Dr. Melissa Deckman is a Professor of Political Science at Washington College and a PRRI Affiliated Scholar. Her research interests center on the intersection of religion, women, and politics. She has written in the past about the Christian Right’s participation in school board politics. Her most recent work is as co-editor and contributor to Curriculum and the Culture Wars: Debating the Bible’s Place in Public Schools. PRRI sat down with Dr. Deckman to discuss the significance of the book.
The religiously unaffiliated are a rapidly growing but often misunderstood group, as Dr. Robert P. Jones outlines in his latest column for “Figuring Faith,” his blog at the Washington Post. In fact, religiously unaffiliated Americans fall into three distinct categories: atheists and agnostics, seculars, and unattached believers. These subgroups have discrete demographic, educational, and even religious profiles, as Dr. Jones demonstrates, using data from the 2012 American Values Survey:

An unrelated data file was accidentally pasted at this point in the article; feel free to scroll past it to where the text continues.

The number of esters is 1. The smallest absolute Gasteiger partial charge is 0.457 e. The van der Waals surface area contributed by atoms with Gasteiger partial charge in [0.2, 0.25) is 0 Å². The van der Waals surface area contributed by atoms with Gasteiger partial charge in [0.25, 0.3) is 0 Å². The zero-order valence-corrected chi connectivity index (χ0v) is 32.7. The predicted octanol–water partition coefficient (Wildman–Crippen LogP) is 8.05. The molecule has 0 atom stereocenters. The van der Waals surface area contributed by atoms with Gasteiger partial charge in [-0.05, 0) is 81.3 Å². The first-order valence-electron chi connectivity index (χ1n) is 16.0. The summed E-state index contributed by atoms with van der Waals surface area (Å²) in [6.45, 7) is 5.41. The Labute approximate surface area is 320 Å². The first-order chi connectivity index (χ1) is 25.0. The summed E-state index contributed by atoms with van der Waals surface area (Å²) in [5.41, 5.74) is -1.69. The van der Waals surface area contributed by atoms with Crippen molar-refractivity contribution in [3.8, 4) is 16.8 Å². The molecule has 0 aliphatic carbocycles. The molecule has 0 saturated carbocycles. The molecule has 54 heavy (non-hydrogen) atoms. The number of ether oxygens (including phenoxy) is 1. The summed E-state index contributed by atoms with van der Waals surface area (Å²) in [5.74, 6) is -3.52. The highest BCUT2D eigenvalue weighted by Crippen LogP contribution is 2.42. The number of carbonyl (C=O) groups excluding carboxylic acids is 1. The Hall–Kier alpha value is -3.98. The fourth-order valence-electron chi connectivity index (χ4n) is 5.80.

Notably, unattached believers differ from atheists and agnostics in their beliefs about God. Atheists and agnostics are the lone group in which a majority (56 percent) agree that God does not exist. Relatively few atheists and agnostics believe in God, either as a person (30 percent) or an impersonal force (6 percent). By contrast, nearly 7-in-10 (69 percent) unattached believers say that God is a person with whom one can have a relationship, while approximately one-quarter (26 percent) believe that God is an impersonal force. No unattached believers say they do not believe in God.
To read the full column, head to “Figuring Faith,” Dr. Jones’ Washington Post blog.